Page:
Teachers Pay teachers has some great free math games you can download and printout. Print out a number of games and find out which ones your kiddo likes.

Strew Math and Science Connections Together

Math, science, and art go hand in hand since math is the language of mathematics and all art can be expressed mathematically from geometric shapes to fractals, a self-similar repeating pattern such as veins found on leaves, and branches of a tree, or the neuron pathways of the human brain.

If your child expresses interest in science or art, you can add complimentary related math resources.

strewing objects from nature

Strew interesting objects from nature with a magnifying glass including:

  • Pine cones
  • Acorns
  • Various leaves
  • Pieces of bark
  • Cross-section pice from a tree showing concentric rings

Keep a private logbook of what your children brings up as interests (especially math, science, and art since the three are closely related) so that you don’t forget their interests.

One by one, assemble resources such as books, games, toys, puzzles, art materials with maybe one prompt on a 3X5 card, and see what happens. Where you can, it’s better to leave out prompts and just allow your child to explore the resource the way they wish.

Don't Take it Personally!

You know what the most important part of math strewing is? DON’T TAKE IT PERSONALLY IF YOUR CHILD simply isn’t interested and doesn’t interact with the materials or interacts for say like 2 minutes and then ignores them.
It may take several strews before you hit the nail on the head of your child’s interests and they engages with the resources.

Here in the Math Learning Secrets Challenge Facebook group, I cover a myriad of ways that you can make your homeschool math more fun through real life learning experiences and projects.

Storytime about me strewing math. Back in 2010, I ran a nature-based math and science program for multi-aged kids. I mainly strewed each day of the program, but, it was also only 3 days per week. There were so many strews and children, that they almost always found something of interest. Strewing is actually very much similar to the learning center equivalent of stations for a group setting of children.

I would keep the same math and science displays up for up to a week at a time and then change them out to keep them curious and interested.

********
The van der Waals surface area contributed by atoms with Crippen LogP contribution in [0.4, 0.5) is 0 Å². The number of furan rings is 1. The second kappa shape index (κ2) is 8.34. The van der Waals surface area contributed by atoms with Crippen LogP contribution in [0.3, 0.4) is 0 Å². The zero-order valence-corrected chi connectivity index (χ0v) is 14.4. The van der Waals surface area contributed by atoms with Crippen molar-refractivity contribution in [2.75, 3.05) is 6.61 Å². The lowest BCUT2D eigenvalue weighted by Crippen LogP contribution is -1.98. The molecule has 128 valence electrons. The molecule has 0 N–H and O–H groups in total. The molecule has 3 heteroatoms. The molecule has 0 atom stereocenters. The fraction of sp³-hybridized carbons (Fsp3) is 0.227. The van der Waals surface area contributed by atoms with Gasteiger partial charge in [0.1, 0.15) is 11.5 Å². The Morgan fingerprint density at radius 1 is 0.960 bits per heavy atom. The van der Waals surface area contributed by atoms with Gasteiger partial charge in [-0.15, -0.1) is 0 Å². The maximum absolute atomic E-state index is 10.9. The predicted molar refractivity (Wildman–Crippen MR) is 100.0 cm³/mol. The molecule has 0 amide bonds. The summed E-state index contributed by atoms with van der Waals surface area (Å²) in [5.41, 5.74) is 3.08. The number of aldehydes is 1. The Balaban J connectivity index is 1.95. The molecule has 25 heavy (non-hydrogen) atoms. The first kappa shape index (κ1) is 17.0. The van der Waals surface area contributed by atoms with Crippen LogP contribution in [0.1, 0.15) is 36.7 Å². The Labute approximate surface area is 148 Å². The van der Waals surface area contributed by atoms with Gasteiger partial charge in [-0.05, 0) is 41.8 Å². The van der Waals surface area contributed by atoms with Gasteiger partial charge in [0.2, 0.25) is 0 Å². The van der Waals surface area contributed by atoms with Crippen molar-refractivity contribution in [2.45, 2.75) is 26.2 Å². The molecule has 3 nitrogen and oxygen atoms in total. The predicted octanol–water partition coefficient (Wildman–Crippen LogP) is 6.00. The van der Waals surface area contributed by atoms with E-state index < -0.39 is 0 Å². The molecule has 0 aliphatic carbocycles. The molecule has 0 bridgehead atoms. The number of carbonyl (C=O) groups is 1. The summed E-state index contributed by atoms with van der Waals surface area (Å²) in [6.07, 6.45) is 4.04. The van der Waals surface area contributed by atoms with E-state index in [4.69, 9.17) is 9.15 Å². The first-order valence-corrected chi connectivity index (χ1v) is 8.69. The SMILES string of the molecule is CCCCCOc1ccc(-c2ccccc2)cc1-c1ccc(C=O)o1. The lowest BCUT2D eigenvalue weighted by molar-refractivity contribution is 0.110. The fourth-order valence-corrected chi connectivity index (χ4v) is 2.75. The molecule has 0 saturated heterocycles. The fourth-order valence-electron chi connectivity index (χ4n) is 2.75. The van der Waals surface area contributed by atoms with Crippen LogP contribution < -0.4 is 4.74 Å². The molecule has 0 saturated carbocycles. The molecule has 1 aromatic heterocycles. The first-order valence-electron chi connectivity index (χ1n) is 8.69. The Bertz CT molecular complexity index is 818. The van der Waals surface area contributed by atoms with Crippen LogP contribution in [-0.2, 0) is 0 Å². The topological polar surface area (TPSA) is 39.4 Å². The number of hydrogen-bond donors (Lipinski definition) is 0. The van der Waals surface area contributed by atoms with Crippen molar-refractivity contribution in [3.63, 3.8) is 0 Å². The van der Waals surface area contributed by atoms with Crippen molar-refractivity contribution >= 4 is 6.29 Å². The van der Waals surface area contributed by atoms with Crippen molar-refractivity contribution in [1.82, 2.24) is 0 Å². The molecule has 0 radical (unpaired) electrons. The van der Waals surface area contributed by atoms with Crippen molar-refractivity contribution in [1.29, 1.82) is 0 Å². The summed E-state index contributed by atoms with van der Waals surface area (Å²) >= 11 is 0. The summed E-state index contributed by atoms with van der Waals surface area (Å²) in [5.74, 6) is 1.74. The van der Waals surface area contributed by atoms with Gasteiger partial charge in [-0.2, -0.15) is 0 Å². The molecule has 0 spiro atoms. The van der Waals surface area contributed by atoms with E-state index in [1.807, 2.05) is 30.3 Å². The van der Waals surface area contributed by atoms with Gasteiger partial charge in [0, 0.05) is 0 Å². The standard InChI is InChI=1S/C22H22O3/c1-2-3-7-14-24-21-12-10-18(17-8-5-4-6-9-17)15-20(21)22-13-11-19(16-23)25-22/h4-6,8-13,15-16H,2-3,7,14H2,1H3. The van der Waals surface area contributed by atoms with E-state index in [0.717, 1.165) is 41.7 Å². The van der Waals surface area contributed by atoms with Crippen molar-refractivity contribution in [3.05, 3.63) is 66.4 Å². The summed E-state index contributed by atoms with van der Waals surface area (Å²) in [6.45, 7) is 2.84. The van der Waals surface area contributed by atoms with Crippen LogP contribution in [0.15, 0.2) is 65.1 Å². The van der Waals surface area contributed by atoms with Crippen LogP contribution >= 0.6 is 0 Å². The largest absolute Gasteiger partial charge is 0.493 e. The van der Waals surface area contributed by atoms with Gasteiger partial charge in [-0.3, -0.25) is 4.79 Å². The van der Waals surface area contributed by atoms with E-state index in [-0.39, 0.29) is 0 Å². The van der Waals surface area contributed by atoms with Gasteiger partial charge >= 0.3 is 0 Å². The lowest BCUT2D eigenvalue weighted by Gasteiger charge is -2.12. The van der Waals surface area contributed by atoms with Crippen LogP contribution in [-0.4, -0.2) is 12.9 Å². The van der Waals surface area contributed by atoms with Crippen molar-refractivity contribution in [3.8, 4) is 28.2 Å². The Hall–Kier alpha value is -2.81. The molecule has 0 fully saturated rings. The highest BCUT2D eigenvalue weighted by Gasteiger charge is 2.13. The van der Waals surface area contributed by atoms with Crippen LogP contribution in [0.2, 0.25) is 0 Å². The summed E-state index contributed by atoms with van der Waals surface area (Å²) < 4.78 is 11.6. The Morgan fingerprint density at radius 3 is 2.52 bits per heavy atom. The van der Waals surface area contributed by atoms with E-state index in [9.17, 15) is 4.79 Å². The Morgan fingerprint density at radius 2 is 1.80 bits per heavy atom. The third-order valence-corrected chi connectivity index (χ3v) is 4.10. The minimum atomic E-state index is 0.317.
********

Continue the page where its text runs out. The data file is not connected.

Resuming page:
Here are some of the things I strewed that were either solely math related, science, and math and art related.

  • Math storybooks
  • Math board games
  • Math puzzles
  • Microscopes with slides
  • Mandala coloring pages with choices of media including paint, colored pencils and crayons.

Listening to Your Child for Math Strewing Ideas

Keep listening for your kiddos interests in conversations and while doing other homeschool work. Try laying out different math, science, and art displays until they engage with them for a good length of time. If you casually observe your kiddo out of the corner of your eyes interacting with the resources, learn from it. What else might go well with that exploration?

Add to it your strewing.

You can start slowly with one strew per child per week, or up to 3 or 4 times per week. Whatever works best for your family. If they get excited, strew as much as you have time and energy for.

At first, keep it simple with a book and one resource, toy or puzzle to go with it. For example, strew a living math storybook with a Rubik’s cube, Or, a science experiment book with one of the experiment's supplies and a short prompt card with the page number of the experiment on the card.

Try different strewing spots or containers both indoors and outdoors. If you strew outdoors make sure that the resources are weatherproof or are protected within a tent or fort.

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What do you think about strewing math?

Share in the comments below.

I’d love to hear your thoughts or answer your questions.

Talk Soon,


strewing with natureglo